A little help from a friend. :)

A fellow blogger, Chas, pointed out an article in the Denver Post. You can find it here.

Sometimes having a little knowledge is a good thing. Other days it is just damn irritating! So, forgive me for climbing up on a soapbox for a few minutes. (thank you Chas!) Articles like this drive me nuts.

The Denver Post published an article stating that out of the 64 counties in Colorado, Douglas County ranks the healthiest and Huerfano County ranks last. This was in spite of the fact that seven counties were not included due to insufficient data. In many ways, as with unemployment and educational data, there are statistical anomalies that hurts our county. The manner in which data is sorted and compared is also damaging.

Yes, we are probably one of the poorest counties in the state. Unemployment is at 13%. We are one of 11 school districts taking part in the state wide TDIP (Targeted District Improvement Plan) and we have a population of about 7560 people. That’s about 4.9 people per square mile.

Now, what skews facts? First off, Urban vs Rural. It is the demographic Damocles Sword. Douglas county, up there between Colorado Springs and Denver has just about everything nearby. They have choices that those of us in rural areas only dream about. These choices impact people in ways that demographic computers can’t calculate. And yes, that is what they use. A database run by academics in Denver and Northern Colorado. For the most part, they plug in a set of values and then apply them across the board to the entire state. In some ways this is a good thing. In others it produces comparisons that are in line with apples and hex bolts.

Some facts that those data bases never stumble across are well known to the denizens of Huerfano County. We have a love/hate relationship with some of them. The Fox is our only theater. No multiplex, just one theater with one movie; Friday, Saturday and Sunday. There is NO Department of Motor Vehicles. We have two sets of stoplights in the entire county and they are one block apart. Walsenburg averages 30+ trains a day bisecting the city. We can walk anywhere in town in under 30 minutes. There are two grocery stores, two small dollar stores, numerous antique shops, a few specialty shops, and our video store is a bookstore and the local bus station. Walsenburg has a great library, four major highways intersecting it, half a dozen diners and fast food joints. And that doesn’t even touch La Veta or Gardner and their assets.

Next, Council of Governments. (COG) Huerfano and Las Animas counties are joined at the hip due to a COG agreement. While economically good for the counties in general, when it comes to data collection, COG messes up the statistics. As for unemployment, the two counties are tied to six others in the San Luis Valley as the South Central Workforce Board. Some of those counties have even higher unemployment than Huerfano County. They are some of the same counties with too little data for the Denver Post article as well.

Our mayor made a good point in the article. He mentions that most people go to Pueblo for health services. It’s true. One of the biggest employers in the county has HMOs based in Pueblo or Colorado Springs. Yes, we have doctors, dentists, a hospital and a nursing home. However, it was a banner headline last year when a baby was born in the county. It was the first one about 20 years. Why? Because everyone goes to Pueblo! So, when we go north to the doctors, this skews the statistics. It makes Pueblo look great. All the ‘healthy’ people go out of town. Those in town are visiting the emergency room or use local doctors because they don’t have an HMO or health insurance. Most employers in the county are small businesses. They can’t afford HMOs, and there go those data streams.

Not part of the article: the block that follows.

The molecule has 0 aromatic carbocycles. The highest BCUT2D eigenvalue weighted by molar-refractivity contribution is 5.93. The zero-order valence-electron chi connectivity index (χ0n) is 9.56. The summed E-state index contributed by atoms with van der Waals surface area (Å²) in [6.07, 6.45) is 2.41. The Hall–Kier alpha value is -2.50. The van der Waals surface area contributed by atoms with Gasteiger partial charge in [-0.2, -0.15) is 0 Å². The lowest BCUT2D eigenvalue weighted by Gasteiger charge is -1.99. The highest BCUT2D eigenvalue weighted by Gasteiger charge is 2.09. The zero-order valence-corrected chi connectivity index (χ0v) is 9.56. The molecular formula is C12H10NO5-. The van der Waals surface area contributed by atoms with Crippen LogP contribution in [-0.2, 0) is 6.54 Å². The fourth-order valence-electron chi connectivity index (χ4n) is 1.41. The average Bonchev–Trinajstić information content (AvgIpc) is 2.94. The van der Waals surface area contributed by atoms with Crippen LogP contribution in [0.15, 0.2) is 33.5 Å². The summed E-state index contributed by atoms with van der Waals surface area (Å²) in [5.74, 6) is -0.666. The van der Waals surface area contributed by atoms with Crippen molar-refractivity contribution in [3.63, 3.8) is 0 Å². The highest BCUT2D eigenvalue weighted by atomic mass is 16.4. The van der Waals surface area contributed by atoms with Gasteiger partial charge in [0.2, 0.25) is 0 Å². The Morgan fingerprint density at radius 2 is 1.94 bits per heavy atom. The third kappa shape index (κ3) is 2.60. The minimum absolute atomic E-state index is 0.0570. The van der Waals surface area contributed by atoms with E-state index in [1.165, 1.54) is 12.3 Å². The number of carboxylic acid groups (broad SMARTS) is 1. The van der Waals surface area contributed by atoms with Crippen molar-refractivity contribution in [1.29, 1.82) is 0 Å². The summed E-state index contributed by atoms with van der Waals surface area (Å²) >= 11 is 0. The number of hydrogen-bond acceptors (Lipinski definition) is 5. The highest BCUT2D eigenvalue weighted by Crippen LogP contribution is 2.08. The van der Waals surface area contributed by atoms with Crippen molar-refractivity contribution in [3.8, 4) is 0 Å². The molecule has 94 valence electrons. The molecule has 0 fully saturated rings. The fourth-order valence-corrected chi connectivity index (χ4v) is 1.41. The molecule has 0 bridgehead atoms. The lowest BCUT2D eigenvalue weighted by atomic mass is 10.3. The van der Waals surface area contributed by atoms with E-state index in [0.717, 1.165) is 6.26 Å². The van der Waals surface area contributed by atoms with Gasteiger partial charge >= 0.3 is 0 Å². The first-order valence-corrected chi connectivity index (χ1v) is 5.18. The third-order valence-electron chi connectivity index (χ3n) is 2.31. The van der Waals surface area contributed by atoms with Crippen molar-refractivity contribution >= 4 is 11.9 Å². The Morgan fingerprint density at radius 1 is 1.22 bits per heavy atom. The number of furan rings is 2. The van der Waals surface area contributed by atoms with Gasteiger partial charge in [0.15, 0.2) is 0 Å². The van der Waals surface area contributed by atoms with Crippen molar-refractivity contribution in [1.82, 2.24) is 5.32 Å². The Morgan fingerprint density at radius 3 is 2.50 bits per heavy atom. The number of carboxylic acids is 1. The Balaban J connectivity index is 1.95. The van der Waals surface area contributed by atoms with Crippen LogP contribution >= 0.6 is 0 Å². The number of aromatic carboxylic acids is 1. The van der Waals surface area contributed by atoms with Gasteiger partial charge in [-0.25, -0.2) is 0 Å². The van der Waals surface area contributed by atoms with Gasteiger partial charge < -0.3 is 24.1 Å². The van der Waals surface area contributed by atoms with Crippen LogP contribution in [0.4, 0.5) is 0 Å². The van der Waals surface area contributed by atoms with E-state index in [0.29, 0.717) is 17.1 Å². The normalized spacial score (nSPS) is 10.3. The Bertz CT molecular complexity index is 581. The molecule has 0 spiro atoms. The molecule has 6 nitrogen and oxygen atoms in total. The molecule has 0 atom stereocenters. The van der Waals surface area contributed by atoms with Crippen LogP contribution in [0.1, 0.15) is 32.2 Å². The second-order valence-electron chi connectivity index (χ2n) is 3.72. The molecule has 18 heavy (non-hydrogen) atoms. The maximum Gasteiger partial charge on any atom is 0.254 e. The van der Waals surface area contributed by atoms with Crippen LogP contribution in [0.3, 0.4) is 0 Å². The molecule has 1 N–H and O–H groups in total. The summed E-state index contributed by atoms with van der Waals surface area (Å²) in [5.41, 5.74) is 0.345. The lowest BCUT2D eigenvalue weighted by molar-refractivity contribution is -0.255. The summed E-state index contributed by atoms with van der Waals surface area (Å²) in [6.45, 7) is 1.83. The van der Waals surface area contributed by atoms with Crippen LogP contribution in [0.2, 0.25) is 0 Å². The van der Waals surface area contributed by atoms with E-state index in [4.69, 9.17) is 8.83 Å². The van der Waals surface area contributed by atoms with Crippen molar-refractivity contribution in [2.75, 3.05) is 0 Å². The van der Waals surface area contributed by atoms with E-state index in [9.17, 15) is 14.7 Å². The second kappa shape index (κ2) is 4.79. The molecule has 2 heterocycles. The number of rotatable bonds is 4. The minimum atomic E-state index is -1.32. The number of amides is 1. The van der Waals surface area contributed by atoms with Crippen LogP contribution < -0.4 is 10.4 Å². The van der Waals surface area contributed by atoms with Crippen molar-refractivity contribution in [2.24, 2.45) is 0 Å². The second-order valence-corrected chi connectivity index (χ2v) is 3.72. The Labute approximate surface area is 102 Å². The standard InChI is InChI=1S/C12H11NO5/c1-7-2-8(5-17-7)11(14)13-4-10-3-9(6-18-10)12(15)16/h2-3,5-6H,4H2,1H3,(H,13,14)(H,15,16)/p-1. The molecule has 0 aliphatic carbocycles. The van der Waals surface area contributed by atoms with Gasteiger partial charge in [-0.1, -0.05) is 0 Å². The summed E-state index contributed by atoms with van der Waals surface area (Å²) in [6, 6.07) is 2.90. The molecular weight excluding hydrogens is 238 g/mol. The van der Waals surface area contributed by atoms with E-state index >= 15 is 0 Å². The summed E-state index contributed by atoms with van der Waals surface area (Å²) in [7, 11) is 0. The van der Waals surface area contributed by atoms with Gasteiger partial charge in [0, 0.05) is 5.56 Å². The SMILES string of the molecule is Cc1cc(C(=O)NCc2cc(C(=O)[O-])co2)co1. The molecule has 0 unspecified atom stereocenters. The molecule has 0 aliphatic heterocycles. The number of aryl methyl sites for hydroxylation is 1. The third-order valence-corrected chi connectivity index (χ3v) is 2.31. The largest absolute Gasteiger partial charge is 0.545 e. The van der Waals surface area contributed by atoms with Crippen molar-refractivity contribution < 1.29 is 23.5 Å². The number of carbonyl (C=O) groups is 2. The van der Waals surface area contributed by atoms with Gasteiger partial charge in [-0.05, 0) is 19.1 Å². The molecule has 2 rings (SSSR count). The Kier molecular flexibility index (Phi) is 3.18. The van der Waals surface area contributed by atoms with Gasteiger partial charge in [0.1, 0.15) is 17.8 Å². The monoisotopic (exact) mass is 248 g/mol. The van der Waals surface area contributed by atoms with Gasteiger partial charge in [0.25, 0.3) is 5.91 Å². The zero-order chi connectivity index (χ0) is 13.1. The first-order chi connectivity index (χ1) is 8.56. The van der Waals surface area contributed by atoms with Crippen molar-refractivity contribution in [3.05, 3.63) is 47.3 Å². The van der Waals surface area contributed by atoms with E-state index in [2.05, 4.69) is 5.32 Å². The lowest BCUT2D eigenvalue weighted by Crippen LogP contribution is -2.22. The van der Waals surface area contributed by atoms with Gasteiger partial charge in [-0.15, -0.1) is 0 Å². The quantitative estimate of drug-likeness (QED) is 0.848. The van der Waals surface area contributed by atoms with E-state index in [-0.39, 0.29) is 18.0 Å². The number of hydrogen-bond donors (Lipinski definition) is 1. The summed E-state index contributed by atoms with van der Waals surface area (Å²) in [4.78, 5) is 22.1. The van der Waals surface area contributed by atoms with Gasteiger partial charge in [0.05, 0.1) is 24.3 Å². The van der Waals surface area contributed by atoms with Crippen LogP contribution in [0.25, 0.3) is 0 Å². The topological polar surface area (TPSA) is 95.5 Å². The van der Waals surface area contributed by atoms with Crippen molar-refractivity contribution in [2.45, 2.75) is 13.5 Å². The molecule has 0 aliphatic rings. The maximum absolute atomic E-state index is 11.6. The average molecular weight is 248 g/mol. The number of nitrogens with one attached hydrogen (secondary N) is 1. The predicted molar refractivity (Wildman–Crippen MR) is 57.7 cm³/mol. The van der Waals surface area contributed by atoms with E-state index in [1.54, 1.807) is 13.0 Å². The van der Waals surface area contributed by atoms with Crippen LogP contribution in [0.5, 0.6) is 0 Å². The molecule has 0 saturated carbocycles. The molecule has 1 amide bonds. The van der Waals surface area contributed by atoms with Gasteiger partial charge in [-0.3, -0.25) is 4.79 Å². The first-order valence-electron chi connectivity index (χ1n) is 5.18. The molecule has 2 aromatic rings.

Then there are the other demographics. Veterans. By some odd quirk, we simply have lots of veterans living here of all ages. Yes, we have a State Veteran’s Nursing Home here, but that doesn’t account for all of them. Just count the DV license plates at Safeway some afternoon. Furthermore, most go to Denver and Pueblo for health care. That hands the health statistics to Denver.

We also have a very high number of retirees. They either return here because they were born here, or because the cost of living is low. They want to get away from the rush and noise of the urban areas. Once again, many of them use HMOs with offices in Pueblo, Denver or Colorado Springs.

The cost of living is another factor. It is very low in the county. Welfare, Social Security and pensions provide almost as much income as local employers. It is possible to live here for cost of the rent of a house in Denver. 25% of our population lives below the poverty line. Average Median Income is about $31K. This puts many people on Medicaid or Medicare. We all know what that system does to statistics.

There are other things that don’t count when it comes to quality of life and that data set used by the Denver Post article. Clean air, low crime rate, beautiful scenery, decent neighborhoods, and no traffic jams except when there is a train. It isn’t that we don’t have troubles, but compared to Denver or Castle Rock, it’s nothing. Sometimes being on the bottom of the list isn’t such a bad thing.

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